.1. The very first time I carried a UNICEF box, I was mesmerized by it. Proportionally, I was about the same size as the box itself, only it was — unlike myself — v bright orange. This way, when children carried it while trick or treating, people would see it and not run them over.
Do you remember the UNICEF boxes?
The first time I received it, I was staring at it hard enough to walk right past the Principal’s office and directly into an adjacent wall. (Hold on to something too tightly. Fixate on it. Crash and burn. Let this be a lesson to all of us, beautiful readers.)
Sad monkey, I crushed my very first UNICEF box and forced my mom to tape it back together. She didn’t do the most bang-up job because as I walked around the neighborhood with my crooked tiara, wand and ballet outfit, I leaked pennies.
.2. Without argument, I made the world’s most pathetic paper Christmas tree.
Whereas all other trees were perfectly defined and color coordinated
because Christians know, mine looked like I’d thrown up all over a small piece of green paper awkwardly ripped apart.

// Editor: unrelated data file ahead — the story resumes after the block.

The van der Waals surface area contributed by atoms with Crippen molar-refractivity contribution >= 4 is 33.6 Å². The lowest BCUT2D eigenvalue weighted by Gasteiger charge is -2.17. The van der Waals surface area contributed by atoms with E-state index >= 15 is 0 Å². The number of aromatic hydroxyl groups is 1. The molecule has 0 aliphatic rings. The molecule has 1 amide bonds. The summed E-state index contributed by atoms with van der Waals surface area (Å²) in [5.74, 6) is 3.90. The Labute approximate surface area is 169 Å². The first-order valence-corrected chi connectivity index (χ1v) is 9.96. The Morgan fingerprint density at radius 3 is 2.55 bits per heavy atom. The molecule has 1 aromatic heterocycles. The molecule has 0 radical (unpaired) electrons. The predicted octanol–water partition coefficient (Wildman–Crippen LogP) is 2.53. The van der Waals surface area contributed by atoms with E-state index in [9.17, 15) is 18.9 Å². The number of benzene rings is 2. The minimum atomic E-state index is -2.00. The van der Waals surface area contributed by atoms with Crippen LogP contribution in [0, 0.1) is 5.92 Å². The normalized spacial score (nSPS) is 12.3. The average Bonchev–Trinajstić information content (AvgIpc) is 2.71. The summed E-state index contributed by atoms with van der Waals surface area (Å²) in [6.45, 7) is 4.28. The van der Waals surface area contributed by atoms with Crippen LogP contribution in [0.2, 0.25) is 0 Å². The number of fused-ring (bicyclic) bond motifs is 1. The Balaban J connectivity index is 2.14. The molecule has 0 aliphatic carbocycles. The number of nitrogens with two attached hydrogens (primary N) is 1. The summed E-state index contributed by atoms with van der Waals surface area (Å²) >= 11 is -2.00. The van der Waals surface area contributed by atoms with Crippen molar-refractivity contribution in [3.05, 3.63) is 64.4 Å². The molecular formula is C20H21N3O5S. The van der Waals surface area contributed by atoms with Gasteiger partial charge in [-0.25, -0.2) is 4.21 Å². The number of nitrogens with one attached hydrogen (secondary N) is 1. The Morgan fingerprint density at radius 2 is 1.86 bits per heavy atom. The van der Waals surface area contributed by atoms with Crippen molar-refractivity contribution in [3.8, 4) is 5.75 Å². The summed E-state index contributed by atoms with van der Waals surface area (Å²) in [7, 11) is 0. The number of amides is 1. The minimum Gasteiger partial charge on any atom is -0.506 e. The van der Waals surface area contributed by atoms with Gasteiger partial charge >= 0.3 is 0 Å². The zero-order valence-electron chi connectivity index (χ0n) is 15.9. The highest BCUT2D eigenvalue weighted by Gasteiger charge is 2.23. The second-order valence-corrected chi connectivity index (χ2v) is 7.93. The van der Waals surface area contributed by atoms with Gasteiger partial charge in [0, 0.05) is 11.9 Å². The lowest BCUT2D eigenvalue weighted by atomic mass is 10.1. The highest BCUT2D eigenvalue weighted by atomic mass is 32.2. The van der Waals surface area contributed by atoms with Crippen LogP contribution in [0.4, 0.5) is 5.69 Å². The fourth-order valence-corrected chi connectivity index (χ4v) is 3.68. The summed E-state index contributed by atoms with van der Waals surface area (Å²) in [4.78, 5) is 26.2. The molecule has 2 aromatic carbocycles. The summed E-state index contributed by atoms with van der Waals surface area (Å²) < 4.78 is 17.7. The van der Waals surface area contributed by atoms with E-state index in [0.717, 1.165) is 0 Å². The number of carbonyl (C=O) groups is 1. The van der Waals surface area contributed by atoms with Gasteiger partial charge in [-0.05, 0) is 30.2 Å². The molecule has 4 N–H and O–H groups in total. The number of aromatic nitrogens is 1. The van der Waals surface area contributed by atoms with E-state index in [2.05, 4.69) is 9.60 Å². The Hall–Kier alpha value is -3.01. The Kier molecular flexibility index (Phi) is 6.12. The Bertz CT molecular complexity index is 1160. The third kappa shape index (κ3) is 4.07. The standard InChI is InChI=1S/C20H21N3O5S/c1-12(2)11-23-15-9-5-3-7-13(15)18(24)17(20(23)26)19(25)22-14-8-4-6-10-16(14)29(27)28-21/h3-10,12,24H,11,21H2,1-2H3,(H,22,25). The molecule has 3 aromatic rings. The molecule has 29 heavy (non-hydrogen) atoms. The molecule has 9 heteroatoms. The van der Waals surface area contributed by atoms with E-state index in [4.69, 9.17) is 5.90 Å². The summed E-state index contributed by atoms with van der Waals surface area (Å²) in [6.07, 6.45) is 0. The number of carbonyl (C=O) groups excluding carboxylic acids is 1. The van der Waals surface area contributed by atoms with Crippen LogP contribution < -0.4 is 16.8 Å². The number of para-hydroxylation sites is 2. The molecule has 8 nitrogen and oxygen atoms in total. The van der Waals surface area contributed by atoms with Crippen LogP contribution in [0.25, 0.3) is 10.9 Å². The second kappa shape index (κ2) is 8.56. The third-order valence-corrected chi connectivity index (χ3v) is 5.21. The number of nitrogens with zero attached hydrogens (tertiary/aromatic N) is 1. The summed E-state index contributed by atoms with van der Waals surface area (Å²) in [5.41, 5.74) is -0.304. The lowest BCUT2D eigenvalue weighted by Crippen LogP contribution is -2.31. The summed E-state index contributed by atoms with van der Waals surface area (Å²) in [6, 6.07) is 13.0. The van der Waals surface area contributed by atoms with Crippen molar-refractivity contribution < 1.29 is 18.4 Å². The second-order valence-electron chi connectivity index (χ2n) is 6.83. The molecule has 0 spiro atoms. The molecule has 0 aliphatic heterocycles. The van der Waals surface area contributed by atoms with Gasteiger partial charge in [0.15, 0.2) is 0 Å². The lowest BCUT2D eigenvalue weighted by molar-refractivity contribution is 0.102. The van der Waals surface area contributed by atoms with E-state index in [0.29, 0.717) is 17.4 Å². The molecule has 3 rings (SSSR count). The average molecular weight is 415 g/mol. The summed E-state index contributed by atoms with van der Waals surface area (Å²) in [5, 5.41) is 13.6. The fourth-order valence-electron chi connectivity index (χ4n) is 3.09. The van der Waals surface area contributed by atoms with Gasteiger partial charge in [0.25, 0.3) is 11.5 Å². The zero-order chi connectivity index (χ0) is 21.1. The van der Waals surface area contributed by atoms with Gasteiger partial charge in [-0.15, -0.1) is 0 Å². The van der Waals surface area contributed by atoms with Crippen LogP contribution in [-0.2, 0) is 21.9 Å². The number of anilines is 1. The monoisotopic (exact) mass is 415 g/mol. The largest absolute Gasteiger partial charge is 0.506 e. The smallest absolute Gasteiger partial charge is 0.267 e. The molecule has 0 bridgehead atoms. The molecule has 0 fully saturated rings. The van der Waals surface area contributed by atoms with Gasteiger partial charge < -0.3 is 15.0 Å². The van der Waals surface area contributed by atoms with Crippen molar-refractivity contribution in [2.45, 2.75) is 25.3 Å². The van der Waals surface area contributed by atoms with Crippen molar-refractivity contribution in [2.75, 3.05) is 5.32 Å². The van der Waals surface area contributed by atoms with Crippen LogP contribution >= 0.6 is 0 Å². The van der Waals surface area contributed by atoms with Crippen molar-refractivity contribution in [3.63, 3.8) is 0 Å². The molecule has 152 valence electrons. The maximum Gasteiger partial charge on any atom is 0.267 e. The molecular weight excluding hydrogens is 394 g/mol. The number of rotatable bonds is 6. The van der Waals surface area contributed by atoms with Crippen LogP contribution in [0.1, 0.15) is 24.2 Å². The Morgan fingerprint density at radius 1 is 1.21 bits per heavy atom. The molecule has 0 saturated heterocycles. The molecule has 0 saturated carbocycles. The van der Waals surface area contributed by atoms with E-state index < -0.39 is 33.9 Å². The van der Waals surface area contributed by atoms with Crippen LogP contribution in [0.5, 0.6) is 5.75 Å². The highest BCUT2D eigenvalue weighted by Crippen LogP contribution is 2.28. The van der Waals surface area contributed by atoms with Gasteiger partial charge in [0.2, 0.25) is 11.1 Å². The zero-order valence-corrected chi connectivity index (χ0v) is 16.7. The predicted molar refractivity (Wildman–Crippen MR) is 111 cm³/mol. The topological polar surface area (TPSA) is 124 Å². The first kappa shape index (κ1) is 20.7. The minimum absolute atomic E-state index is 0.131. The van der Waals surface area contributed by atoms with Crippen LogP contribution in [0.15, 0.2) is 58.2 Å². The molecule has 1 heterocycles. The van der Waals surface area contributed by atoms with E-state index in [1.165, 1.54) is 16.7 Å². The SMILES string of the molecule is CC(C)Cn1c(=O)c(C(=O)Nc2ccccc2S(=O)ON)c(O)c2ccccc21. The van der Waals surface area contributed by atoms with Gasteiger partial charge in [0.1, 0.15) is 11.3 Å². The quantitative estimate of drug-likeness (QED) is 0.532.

I tried to hide it from my teacher, but she was a sadist and so grabbed it from my small hands and pinned it much too high on the wall for me to reach.
I distinctly remember being filled with rage that my tree was so ugly, while all others were so beautiful and perfect. Envy you were my teddybear bedfellow.
Inconsolable for the rest of the season, I’d stare up at my fkd up Christmas tree and cut my teacher with my small eyes whenever she had her back turned.
Though I willed it to either burn or fall, neither happened. Eventually, she replaced it with my equally fkd up rendition of the Easter Bunny: a donkey with a round tail.
.3. I was very proud to learn that many French and Spanish words have Arabic roots. (i.e. The French pantalon is rooted in the Arabic bantaloon.).
For the rest of the year I told anyone who would listen that Arabs taught the French and Spaniards their respective languages. I also lied and told everyone that I was fluent in French and Spanish, because I was Arabic and genetically predisposed to speaking these two languages.
.4. Kabala wasn’t “hot” yet and Madonna was still a virgin, but I, yes I, your blog mistress, wore a red string. And not just any red string, but rather: a red string. Around my head.
I loved that red string hard.
Seven years old, I thought how if Olivia Newton John had been graced with a red string, she too would have tied it really tightly around her forehead and made a pretty extravagant bowtie in the back.
I was too stupid to note that I wore it so tightly, I often couldn’t blink. An acceptable consequence of wanting to look Asian.
How no one thought it proper to hold me back a grade or a few remains beyond me.
Originally published: 06/07/19.